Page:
I've been reading a book called Women in the Church: An Analysis of I Timothy 2:9-15. It is edited by Andreas Köstenberger and Thomas Schreiner. It is a collection of essays evaluating the teaching of that passage.
The first chapter deals with the context of ancient Ephesus, and the question of whether or not it was a "feminist" culture. The second chapter examines the Greek word authentein, authority, and its use in other places in the New Testament and extra-biblical literature.
The third chapter, written by Köstenberger, deals with the syntactical issues of the verse, specifically the pairing of the infinitives "to have authority" and "to teach." This is a very detailed chapter. Köstenberger spends a great deal of time showing how the construction is used in numerous places in the bible and outside the bible. He also interacts with some of the evaluation of the first edition of this book. He examines the reactions of both complementarians and egalitarians. If you're interested in language and its use, you'll find this chapter fascinating.
Köstenberger comments about the evaluation of Judith Hartenstein, an egalitarian, who agreed with his exegesis of the passage, but not his theology (she doesn't believe Paul wrote I Timothy). He comments that often, presuppositions colour the exegesis:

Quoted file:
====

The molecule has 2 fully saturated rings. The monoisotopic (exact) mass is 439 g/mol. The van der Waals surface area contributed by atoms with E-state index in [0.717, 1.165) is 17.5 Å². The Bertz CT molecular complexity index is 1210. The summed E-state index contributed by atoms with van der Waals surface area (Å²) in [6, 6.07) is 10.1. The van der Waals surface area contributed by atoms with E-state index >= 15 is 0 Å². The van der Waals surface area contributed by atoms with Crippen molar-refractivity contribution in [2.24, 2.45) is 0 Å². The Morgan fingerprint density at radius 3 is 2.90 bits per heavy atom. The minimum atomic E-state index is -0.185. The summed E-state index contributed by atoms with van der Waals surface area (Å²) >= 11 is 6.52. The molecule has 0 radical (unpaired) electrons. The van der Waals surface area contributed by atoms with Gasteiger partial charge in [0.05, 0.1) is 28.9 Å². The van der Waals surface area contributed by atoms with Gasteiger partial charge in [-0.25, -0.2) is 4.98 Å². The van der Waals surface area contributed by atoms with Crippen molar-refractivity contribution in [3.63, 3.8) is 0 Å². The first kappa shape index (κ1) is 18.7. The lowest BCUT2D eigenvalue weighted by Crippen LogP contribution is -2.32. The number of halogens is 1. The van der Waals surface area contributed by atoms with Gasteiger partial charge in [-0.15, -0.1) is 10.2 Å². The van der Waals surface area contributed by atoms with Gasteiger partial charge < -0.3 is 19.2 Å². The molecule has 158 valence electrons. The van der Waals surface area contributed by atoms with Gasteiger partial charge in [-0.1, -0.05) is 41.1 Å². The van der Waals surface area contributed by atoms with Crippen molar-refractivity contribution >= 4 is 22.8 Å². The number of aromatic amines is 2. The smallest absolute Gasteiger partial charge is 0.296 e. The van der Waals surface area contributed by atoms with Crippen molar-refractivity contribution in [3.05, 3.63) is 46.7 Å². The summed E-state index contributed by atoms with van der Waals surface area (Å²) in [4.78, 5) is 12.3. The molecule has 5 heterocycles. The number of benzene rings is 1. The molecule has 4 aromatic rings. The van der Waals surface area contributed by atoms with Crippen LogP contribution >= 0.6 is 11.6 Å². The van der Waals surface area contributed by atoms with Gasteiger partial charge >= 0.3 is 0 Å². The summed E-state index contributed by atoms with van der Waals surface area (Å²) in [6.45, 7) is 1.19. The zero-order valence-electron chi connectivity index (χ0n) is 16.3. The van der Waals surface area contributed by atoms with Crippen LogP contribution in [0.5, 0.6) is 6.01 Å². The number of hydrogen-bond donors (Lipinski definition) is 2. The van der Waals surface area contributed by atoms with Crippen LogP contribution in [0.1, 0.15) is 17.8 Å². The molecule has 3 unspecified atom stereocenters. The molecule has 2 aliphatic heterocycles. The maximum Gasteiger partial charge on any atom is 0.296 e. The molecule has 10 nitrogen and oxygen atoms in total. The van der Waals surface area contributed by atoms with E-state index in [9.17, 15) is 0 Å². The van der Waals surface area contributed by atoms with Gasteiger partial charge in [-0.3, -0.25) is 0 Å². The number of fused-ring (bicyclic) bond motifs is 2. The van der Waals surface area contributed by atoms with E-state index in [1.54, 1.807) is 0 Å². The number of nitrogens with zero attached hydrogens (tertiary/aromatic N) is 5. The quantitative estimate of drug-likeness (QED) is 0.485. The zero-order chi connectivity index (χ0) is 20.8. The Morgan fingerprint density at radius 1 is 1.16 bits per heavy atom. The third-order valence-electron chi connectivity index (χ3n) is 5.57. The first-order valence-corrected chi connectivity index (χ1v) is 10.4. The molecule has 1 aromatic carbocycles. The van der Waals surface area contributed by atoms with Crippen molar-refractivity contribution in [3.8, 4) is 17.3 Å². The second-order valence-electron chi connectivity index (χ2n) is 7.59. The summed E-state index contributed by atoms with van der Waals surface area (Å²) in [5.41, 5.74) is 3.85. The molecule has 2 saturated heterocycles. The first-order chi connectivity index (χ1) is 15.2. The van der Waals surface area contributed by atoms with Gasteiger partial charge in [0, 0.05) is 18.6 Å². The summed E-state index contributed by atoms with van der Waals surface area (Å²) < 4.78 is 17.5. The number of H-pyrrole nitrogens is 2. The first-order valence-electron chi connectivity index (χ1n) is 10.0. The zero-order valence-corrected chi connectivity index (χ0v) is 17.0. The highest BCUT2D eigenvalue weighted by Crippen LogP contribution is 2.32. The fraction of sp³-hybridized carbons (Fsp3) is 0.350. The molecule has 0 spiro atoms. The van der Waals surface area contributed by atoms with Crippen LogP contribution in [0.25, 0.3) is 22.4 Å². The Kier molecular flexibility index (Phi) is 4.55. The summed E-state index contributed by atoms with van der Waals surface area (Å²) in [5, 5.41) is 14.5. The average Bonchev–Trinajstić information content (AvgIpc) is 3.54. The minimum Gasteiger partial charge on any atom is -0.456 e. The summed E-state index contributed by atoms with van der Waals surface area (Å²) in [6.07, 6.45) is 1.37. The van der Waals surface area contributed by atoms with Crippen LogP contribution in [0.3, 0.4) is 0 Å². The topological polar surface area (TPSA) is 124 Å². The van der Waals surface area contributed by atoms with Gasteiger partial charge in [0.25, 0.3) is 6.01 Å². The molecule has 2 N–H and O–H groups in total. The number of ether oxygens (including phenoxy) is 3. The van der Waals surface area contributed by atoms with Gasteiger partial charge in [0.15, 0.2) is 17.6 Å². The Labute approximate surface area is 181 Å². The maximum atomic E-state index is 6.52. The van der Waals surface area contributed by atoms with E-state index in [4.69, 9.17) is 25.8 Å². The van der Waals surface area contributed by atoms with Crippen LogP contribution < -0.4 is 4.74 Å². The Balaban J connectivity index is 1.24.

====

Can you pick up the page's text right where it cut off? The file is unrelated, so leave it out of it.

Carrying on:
... Hartenstein's candor makes explicit what may often be an unacknowledged factor in feminist or egalitarian interpretations of I Timothy 2:12, namely, presuppositions that in fact override the actual exegesis of the passage. Whether or not this is acknowledged by egalitarian or feminist interpreters, their choice of which exegetical arguments to embrace may be (and often seems to be) motivated by their prior commitment to egalitarianism. How refreshing it is when this is openly acknowledged, as in the case of Hartenstein's review.
I'm wondering if egalitarians would level the same allegation toward complementarians in their exegesis. We all have presuppositions; better to be up front about that. I think significant amounts of disagreement arise because of our differing presuppsotions.